But Achill Island. Have you heard of it? Have you been there? It’s weird that it has so much prominence on this map because I’ve spent a great deal of time there. It’s where a family friend has a holiday home, off in remote Dookinella (actual name of actual place), and for me it conjures the smell of peat fires, wet blown waterproofs and small houses clinging to impossible perches on the salt-battered Atlantic coast. It’s where surfers congregate in the winter months and swells pull them twenty feet up as effortlessly as a leaf in a breeze. There are weaver fish too, lurking in the sandy shallows, just under cover, ready to embed a spine in a numb un-wetsuited foot. Achill also has claims to some of the largest sea cliffs in Europe. I’ve never seen them. They are pretty inaccessible and invisible from land on the far seawards side of a steep and wild promontory. I could probably see them from this plane, if they weren’t under the consistent cloud cover that persists on the west coast of Ireland. I might even be able to see Rockall too — that nub of granite, remnant of the great south-west/north-east oriented Caledonian-Appalachian mountain ranges that were squished when the oceans of Iapetus closed to a puddle 450 million years ago and then sprawled out again into the Atlantic, carrying frozen, shit-spattered Rockall with it.
Let’s go back to flying.
Have you read Mark Vanhoenacker? He’s a British Airways pilot and he wrote Skyfaring, one of the more haunting and unique travelogues you’ll ever read. Unique because when else have you read what a pilot thinks when you thrust your piddly delicate little life into his hands above the wild North Atlantic — and haunting, because how odd to read about a thing I so loathe through the eyes of one who so loves it.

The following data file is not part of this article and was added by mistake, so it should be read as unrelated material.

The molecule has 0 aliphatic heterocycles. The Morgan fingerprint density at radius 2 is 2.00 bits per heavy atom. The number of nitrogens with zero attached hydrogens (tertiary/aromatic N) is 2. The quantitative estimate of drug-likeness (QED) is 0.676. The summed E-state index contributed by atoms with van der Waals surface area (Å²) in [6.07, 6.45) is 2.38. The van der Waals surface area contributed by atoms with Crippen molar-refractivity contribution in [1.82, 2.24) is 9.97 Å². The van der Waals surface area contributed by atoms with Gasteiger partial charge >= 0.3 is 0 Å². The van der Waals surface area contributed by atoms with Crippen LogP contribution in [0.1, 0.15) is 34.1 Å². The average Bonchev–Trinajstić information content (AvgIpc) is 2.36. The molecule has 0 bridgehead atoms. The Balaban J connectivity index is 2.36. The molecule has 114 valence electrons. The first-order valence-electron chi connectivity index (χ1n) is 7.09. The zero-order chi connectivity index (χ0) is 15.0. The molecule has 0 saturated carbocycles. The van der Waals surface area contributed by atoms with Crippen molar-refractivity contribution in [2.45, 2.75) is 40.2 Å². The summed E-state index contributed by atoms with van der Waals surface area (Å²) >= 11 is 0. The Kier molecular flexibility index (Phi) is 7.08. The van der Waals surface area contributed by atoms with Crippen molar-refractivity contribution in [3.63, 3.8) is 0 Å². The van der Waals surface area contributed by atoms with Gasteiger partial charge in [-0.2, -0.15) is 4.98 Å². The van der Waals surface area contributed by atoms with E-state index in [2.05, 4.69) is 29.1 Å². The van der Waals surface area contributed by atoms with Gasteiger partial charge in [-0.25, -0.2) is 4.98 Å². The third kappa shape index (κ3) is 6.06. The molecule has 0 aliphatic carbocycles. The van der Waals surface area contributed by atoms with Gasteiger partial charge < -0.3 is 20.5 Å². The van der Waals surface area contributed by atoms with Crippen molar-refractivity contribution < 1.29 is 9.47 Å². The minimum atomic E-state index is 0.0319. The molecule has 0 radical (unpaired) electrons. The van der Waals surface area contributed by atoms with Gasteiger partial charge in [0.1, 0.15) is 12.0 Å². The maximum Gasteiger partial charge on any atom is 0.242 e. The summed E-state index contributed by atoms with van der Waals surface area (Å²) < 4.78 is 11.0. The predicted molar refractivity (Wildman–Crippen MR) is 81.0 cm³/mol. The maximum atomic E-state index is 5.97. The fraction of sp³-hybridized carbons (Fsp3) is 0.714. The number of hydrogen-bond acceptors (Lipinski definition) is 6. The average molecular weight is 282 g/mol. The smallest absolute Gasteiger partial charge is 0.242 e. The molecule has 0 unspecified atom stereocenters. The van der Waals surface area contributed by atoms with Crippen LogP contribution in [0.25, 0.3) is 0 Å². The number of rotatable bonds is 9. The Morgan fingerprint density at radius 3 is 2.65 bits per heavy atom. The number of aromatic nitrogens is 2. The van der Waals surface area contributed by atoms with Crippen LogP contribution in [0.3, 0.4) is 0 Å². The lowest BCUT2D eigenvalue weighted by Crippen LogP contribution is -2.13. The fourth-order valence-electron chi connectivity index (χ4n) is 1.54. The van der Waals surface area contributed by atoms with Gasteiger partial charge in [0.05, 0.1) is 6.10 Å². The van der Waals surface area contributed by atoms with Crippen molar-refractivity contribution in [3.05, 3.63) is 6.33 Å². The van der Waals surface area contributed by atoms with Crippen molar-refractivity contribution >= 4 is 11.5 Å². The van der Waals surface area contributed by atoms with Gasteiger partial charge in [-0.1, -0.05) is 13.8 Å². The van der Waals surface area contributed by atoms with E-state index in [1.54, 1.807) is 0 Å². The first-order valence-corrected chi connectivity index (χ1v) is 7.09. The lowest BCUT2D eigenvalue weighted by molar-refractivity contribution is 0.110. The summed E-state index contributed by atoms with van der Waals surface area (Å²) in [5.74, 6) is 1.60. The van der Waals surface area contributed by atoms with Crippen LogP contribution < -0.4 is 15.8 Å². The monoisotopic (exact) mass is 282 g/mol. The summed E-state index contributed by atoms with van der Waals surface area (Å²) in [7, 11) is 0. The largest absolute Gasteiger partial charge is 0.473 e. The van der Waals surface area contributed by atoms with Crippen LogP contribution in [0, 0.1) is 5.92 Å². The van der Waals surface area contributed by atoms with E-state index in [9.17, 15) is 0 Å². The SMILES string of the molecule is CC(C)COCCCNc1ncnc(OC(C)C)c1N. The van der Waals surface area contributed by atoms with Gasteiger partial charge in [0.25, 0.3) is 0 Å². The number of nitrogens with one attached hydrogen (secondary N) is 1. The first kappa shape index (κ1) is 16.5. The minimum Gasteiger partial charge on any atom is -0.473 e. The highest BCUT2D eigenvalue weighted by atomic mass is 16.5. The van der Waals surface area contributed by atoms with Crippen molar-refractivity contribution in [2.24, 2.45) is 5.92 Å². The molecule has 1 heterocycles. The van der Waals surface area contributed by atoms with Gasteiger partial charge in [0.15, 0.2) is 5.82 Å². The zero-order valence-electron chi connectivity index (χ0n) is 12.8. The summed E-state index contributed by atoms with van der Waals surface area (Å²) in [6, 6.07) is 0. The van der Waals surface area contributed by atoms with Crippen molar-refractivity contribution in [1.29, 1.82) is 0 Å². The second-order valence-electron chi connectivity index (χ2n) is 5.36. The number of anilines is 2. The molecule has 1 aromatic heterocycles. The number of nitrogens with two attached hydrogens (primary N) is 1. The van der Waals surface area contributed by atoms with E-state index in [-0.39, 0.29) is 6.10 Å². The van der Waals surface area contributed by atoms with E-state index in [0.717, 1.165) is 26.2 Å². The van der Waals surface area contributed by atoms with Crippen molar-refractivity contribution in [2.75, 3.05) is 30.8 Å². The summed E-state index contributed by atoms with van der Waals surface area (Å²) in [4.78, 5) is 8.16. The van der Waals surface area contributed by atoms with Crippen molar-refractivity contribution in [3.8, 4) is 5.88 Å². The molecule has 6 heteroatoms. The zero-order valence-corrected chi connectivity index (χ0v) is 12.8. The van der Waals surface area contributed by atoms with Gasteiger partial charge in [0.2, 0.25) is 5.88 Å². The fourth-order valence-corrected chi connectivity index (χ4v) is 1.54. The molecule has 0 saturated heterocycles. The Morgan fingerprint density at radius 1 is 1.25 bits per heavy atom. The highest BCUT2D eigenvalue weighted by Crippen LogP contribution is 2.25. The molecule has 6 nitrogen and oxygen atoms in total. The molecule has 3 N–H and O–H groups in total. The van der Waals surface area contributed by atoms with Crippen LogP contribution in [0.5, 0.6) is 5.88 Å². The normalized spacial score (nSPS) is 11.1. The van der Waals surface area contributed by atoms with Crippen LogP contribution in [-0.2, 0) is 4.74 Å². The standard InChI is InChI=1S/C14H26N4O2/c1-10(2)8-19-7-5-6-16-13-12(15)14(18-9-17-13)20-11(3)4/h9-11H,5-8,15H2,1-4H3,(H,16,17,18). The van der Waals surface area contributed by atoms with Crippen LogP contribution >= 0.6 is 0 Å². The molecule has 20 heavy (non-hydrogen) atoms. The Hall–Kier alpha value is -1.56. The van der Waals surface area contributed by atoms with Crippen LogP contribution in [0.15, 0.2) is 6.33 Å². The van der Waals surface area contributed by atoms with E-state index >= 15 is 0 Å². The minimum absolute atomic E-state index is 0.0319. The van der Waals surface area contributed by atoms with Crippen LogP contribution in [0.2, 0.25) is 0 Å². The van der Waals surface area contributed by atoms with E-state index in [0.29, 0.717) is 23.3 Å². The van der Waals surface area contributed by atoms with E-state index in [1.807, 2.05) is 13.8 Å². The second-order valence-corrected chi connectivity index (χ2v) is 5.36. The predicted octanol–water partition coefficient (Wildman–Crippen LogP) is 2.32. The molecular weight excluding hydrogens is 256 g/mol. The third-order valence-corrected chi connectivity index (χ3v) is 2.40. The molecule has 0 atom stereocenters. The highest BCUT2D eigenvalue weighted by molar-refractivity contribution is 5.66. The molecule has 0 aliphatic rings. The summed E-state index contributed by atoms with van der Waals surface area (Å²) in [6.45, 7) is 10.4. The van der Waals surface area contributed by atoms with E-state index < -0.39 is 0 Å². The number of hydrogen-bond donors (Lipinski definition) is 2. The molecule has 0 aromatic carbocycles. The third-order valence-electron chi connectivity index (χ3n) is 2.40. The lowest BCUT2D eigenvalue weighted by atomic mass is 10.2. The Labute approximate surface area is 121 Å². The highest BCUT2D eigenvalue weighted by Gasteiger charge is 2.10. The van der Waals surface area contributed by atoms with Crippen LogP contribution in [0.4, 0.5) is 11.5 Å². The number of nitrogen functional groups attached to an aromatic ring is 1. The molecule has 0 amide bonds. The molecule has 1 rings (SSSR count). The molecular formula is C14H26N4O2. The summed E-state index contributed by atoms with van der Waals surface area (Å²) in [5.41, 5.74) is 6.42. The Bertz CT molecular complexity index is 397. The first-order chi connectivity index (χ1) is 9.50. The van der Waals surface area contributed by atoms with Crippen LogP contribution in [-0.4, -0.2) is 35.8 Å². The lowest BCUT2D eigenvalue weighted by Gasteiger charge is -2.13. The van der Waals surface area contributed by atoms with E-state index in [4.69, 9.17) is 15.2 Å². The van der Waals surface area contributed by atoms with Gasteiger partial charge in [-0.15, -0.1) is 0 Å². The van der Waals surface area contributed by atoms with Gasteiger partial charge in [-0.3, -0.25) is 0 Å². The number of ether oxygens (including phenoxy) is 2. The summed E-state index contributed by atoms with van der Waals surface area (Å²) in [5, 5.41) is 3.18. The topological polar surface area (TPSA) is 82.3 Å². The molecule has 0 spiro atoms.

In a way, reading him has made me more sanguine about flying. Before, I just assumed pilots must all secretly be lunatics — who would do this for a living? On a daily basis? They must be insane.
And that doesn’t exactly inspire confidence.
But now I see. Pilots are poets too! And I can manage myself, and my copious anxiety, better.
“The sky’s below us! I can see the sky below us. Also, I can see the sky above us. Are we doing a 360 barrel?”
That’s my son, doing his bit to ease the terror.
I have another gin now. This one is a Tanqueray (fancy). And look!
How pleasingly symmetrical! Imported Gordon’s took a nostalgic journey home from the States to England. This Tanqueray, loaded in the UK, is now coming with us on a Stateside adventure.
What does it mean, all this export-import nonsense, except that flavours from afar always taste better.
Above the Atlantic, everything feels far and Gordon’s and Tanqueray both taste great.
There are no clouds today. It’s clear and I can see straight down almost 40,000 feet to white-capped navy seas as we approach Newfoundland, where it is always blustery. The shifting constellation of white marks waves; the rare unmoving patches, icebergs.
I remember being told once, on a pillowy flight above Thai clouds down the Malay peninsula from Bangkok to Krabi, to think how lucky we were. Every human alive in the twentieth and twenty-first centuries is lucky. When you look down from a flight, you’re seeing a view that most humans who have ever lived — effectively, almost every human who has ever lived in the vast span of human history — never saw. Australopithecus to Caesar to Shakespeare. They lived and died and fought and argued about who ate all the Cheerios, without ever seeing the earth from 39,373 feet up. They crossed the Aleutian strait on the ice and walked from Siberia to Patagonia and spun out on rafts to remote Pacific archipelagos — but they never crossed the Atlantic on air. They never felt the great wonder of waking on one continent, drinking coffee and taking out the rubbish, to then alight ten hours later to pick up a rental car and drive to their cousin’s wedding on another continent, over a desolate, heaving sea.
And for that, and for many, copious in-flight gins, I remain sanguine.
So, come along. Now commencing, after a six-year absence, a ten-day Odyssean return journey to the States for a family wedding, a visit to my childhood home and a spin through one of the great cities of the world. Yes, I’m prone to grandiosity — but, never mind, here we go…..
The great eye of the world blinks, and now we are somewhere else.
Mark Vanhoenacker, Skyfaring